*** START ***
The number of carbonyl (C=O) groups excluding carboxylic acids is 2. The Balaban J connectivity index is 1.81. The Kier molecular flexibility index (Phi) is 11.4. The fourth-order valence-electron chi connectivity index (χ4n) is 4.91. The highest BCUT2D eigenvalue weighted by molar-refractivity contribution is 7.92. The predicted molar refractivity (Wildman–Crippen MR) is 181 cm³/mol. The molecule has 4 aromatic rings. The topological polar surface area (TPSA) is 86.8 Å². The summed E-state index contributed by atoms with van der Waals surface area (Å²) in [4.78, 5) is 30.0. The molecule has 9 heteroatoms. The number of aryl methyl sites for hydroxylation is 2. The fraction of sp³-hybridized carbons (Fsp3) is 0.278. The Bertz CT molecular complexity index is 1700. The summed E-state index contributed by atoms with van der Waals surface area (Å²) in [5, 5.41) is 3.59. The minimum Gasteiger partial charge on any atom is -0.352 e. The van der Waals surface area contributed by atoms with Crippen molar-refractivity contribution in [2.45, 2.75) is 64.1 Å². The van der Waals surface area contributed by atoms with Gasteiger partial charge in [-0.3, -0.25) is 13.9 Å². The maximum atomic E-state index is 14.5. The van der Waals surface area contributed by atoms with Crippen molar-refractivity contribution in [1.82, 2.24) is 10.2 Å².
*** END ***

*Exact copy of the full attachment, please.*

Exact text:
The number of carbonyl (C=O) groups excluding carboxylic acids is 2. The Balaban J connectivity index is 1.81. The Kier molecular flexibility index (Phi) is 11.4. The fourth-order valence-electron chi connectivity index (χ4n) is 4.91. The highest BCUT2D eigenvalue weighted by molar-refractivity contribution is 7.92. The predicted molar refractivity (Wildman–Crippen MR) is 181 cm³/mol. The molecule has 4 aromatic rings. The topological polar surface area (TPSA) is 86.8 Å². The summed E-state index contributed by atoms with van der Waals surface area (Å²) in [4.78, 5) is 30.0. The molecule has 9 heteroatoms. The number of aryl methyl sites for hydroxylation is 2. The fraction of sp³-hybridized carbons (Fsp3) is 0.278. The Bertz CT molecular complexity index is 1700. The summed E-state index contributed by atoms with van der Waals surface area (Å²) in [5, 5.41) is 3.59. The minimum Gasteiger partial charge on any atom is -0.352 e. The van der Waals surface area contributed by atoms with Crippen molar-refractivity contribution in [2.45, 2.75) is 64.1 Å². The van der Waals surface area contributed by atoms with Gasteiger partial charge in [-0.3, -0.25) is 13.9 Å². The maximum atomic E-state index is 14.5. The van der Waals surface area contributed by atoms with Crippen molar-refractivity contribution in [1.82, 2.24) is 10.2 Å².